Editor’s note: This is the second WND report investigating the Herndon Alliance, the group behind the marketing of Obamacare. The first article, which exposed Herndon’s ties to many radical groups, can be read here.
A group that has been the driving force in branding Obamacare has recommended a series of phrases, some deceptive, that the White House and Democrats have used to sell the health-care law to the public, WND has found.
The little-known Herndon Alliance has been behind the marketing of Obamacare since the inception of the legislation.
It was the group that crafted President Obama’s false claim that Americans can maintain their “choice” of doctors and insurance plans.
Along with advising the Obama administration, Herndon has been providing strategy to Enroll America, the main organization pushing for the uninsured to sign up for Obamacare. Enroll America’s executive director, Ron Pollack, was a founding member of Herndon.
The Herndon Alliance is “the most influential group in the health arena that the public has never heard of,” reported Politico in 2009.
Politico reported that when Obama repeatedly announced Americans can maintain their “choice” of doctors and insurance plans, he was “using a Herndon strategy for wringing fear out of a system overhaul.”
The Herndon Alliance, based in Seattle, describes itself as “a nationwide non-partisan coalition of more than 200 minority, faith, labor, advocacy, business, and healthcare provider organizations.”
As WND reported in February 2012, the group received a grant from the lobbying arm of the progressive Media Matters for America to help the White House to craft and market Obamacare.
Using polling data about what Americans like and don’t like about Obamacare, Herndon concocted a list of words and statements to use in selling the legislation to the country.
Herndon recommended avoiding the following terminology: “Universal health care,” “Canadian Style Health care,” “Medicare for All,” “Competition,” “Government health care for all,” “Regulations,” “Required,” “Public or Government health care,” and “Basic health care.”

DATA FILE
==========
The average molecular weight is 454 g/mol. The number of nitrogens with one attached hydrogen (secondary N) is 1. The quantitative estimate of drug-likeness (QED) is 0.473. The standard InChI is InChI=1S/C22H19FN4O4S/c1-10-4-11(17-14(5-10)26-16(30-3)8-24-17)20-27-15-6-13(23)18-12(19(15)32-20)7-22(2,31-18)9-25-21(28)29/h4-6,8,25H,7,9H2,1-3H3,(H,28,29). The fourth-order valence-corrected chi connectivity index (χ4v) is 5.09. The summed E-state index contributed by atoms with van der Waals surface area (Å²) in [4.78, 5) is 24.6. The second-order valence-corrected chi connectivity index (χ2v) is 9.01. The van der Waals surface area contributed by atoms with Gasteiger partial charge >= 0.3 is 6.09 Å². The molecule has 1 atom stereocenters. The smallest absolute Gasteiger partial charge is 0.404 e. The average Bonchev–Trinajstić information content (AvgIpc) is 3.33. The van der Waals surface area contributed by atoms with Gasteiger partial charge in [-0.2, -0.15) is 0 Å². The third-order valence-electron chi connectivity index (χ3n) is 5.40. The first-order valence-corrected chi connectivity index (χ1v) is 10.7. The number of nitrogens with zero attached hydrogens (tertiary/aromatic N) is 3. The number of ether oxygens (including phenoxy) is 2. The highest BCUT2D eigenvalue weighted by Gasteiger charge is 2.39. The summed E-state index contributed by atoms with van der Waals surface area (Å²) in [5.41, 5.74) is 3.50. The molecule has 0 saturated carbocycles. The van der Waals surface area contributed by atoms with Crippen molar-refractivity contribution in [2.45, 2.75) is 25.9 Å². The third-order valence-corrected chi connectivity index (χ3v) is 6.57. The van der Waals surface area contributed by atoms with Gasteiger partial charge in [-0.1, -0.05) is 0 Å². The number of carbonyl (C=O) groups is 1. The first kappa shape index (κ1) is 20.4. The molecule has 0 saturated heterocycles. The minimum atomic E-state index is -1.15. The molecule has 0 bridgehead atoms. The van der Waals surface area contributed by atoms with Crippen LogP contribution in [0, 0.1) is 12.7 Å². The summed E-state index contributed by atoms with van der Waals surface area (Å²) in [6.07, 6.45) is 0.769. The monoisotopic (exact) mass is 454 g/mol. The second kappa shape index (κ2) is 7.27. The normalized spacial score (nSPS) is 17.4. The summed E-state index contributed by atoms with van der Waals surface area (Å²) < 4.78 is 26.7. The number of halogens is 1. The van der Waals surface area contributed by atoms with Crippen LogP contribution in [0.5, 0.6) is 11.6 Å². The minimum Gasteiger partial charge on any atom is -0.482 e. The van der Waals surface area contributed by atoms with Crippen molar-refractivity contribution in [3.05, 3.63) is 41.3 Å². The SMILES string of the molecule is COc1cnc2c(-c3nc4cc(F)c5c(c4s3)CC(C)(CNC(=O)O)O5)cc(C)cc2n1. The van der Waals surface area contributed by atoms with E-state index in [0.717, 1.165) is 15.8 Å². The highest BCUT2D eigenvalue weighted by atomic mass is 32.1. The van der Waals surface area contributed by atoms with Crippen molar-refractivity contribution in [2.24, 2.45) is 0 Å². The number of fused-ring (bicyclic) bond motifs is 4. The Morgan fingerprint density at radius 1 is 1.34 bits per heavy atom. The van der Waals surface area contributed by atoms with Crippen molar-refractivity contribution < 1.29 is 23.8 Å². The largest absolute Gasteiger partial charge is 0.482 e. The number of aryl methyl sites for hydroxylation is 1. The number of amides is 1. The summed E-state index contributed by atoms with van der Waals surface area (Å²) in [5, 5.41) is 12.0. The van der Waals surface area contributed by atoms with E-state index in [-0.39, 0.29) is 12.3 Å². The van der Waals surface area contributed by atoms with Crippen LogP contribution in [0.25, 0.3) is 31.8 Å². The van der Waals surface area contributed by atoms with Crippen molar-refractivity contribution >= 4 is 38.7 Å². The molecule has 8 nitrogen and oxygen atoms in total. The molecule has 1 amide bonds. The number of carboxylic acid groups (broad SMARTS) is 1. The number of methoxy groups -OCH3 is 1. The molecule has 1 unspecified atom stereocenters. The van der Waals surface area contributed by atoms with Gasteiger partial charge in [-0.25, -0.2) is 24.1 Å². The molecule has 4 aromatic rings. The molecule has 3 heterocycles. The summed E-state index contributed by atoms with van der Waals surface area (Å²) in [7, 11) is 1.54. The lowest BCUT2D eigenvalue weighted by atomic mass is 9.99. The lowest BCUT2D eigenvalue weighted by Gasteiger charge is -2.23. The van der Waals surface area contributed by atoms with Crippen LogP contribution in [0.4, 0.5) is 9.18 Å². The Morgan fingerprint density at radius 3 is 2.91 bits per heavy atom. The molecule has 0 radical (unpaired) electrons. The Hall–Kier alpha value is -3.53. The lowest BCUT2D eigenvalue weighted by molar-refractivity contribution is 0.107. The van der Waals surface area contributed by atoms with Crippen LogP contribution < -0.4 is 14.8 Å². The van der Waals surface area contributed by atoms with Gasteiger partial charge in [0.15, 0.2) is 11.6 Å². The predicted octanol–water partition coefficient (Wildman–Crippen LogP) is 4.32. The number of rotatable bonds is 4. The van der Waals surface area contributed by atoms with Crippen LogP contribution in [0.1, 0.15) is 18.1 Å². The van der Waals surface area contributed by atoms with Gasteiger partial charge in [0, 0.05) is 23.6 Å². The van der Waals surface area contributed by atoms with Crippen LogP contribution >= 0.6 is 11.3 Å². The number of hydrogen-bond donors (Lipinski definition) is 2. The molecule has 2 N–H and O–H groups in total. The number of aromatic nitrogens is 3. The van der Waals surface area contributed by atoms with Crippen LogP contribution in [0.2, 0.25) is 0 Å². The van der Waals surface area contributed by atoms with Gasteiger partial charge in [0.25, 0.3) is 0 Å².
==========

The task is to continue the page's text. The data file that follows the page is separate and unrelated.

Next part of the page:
Key phrases to use in the messaging of Obamacare include “Quality affordable health care,” “American solutions,” “A choice of private and public plans,” “Choice and control,” “Giving security and peace of mind,” “Sliding scale, pay what you can afford,” “Government as a watchdog, ensure a fair playing field,” “Affordable health plans” and “Smart investments.”
Many of these phrases were incorporated in the marketing material released by the White House and groups like Enroll America.
Herndon specifically labels women, particularly those over the age of 65, “a key persuadable audience.”
“We need to show them how the new law will benefit them. Remember that when messaging to women, start with our core message to build trust,” continues Herndon.
The core message: “Reform requires that Members of Congress get their healthcare coverage from the same plans as millions of Americans.”
However, the Affordable Care Act actually locks lawmakers and their staffers out of the federal government’s group health plan and instead puts them into state insurance exchanges.
Herndon recognized the public was finding it difficult to accept Obamacare will bring health-care costs down.
So to avoid a conversation on costs, Herndon suggested what it called a “long-term effort to ‘move’ the public along by focusing the conversation on specific benefits of the law that will most affect them.”
On Medicare, Herndon concocted two key selling points: “The law protects Medicare and provides preventive care with no co-pay.”
In actuality, it has been widely reported the government is scaling back Medicare funding to help defray the costs of Obamacare, with the likely loss of some benefits while raising premiums.
In one immediate ramification, the country’s largest provider of Medicare Advantage plans, UnitedHealth Group, said it will need to reduce the number of doctors in its network nationally by 10 to 15 percent in the next year alone.
For those who say they don’t trust the government, Herndon posits the best response “is one that says the law requires us all (consumers, doctors and nurses, hospitals, insurance companies) to take responsibility and play by fair rules.”
“Our government is a government for all the people, not just for the privileged,” Herndon recommends saying.
However, that talking point may surprise critics of what has been described as waivers of some provisions of the health-care law for a number of businesses and unions.
The Department of Health and Human Services allowed lower annual caps on the total amount of medical bills some firms and unions pay for each subscriber. Reportedly the temporary waivers were offered to 722 businesses, 417 groups of small employers bound by collective bargaining agreements and 34 unions.